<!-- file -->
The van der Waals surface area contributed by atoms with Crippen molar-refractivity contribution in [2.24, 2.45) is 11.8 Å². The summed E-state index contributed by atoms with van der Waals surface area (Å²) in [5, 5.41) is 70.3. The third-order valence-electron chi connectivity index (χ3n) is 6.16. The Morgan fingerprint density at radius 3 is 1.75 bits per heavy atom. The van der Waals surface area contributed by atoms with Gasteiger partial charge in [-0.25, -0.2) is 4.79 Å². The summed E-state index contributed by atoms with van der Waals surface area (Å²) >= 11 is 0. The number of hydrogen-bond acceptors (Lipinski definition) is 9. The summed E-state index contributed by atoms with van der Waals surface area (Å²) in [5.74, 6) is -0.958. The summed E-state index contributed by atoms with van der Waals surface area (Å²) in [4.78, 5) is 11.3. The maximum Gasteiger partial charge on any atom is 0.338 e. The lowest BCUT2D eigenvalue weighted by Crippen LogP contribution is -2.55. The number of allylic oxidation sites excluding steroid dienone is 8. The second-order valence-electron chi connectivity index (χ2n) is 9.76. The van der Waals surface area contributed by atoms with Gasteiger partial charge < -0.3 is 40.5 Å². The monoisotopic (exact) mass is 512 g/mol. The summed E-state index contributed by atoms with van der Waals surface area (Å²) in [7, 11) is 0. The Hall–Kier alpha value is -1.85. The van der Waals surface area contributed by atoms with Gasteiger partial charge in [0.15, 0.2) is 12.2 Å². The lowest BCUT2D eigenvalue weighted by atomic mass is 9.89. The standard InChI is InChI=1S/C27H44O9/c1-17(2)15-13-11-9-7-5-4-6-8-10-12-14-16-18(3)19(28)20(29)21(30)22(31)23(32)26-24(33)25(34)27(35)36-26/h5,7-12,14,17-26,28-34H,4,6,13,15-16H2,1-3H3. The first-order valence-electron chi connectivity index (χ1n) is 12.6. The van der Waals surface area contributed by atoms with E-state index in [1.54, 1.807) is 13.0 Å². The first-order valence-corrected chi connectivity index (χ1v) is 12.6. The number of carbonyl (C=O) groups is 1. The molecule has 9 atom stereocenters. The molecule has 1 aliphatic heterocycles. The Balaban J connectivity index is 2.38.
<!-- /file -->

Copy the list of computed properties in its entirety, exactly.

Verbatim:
The van der Waals surface area contributed by atoms with Crippen molar-refractivity contribution in [2.24, 2.45) is 11.8 Å². The summed E-state index contributed by atoms with van der Waals surface area (Å²) in [5, 5.41) is 70.3. The third-order valence-electron chi connectivity index (χ3n) is 6.16. The Morgan fingerprint density at radius 3 is 1.75 bits per heavy atom. The van der Waals surface area contributed by atoms with Gasteiger partial charge in [-0.25, -0.2) is 4.79 Å². The summed E-state index contributed by atoms with van der Waals surface area (Å²) >= 11 is 0. The number of hydrogen-bond acceptors (Lipinski definition) is 9. The summed E-state index contributed by atoms with van der Waals surface area (Å²) in [5.74, 6) is -0.958. The summed E-state index contributed by atoms with van der Waals surface area (Å²) in [4.78, 5) is 11.3. The maximum Gasteiger partial charge on any atom is 0.338 e. The lowest BCUT2D eigenvalue weighted by Crippen LogP contribution is -2.55. The number of allylic oxidation sites excluding steroid dienone is 8. The second-order valence-electron chi connectivity index (χ2n) is 9.76. The van der Waals surface area contributed by atoms with Gasteiger partial charge < -0.3 is 40.5 Å². The monoisotopic (exact) mass is 512 g/mol. The summed E-state index contributed by atoms with van der Waals surface area (Å²) in [7, 11) is 0. The Hall–Kier alpha value is -1.85. The van der Waals surface area contributed by atoms with Gasteiger partial charge in [0.15, 0.2) is 12.2 Å². The lowest BCUT2D eigenvalue weighted by atomic mass is 9.89. The standard InChI is InChI=1S/C27H44O9/c1-17(2)15-13-11-9-7-5-4-6-8-10-12-14-16-18(3)19(28)20(29)21(30)22(31)23(32)26-24(33)25(34)27(35)36-26/h5,7-12,14,17-26,28-34H,4,6,13,15-16H2,1-3H3. The first-order valence-electron chi connectivity index (χ1n) is 12.6. The van der Waals surface area contributed by atoms with E-state index in [1.54, 1.807) is 13.0 Å². The first-order valence-corrected chi connectivity index (χ1v) is 12.6. The number of carbonyl (C=O) groups is 1. The molecule has 9 atom stereocenters. The molecule has 1 aliphatic heterocycles. The Balaban J connectivity index is 2.38.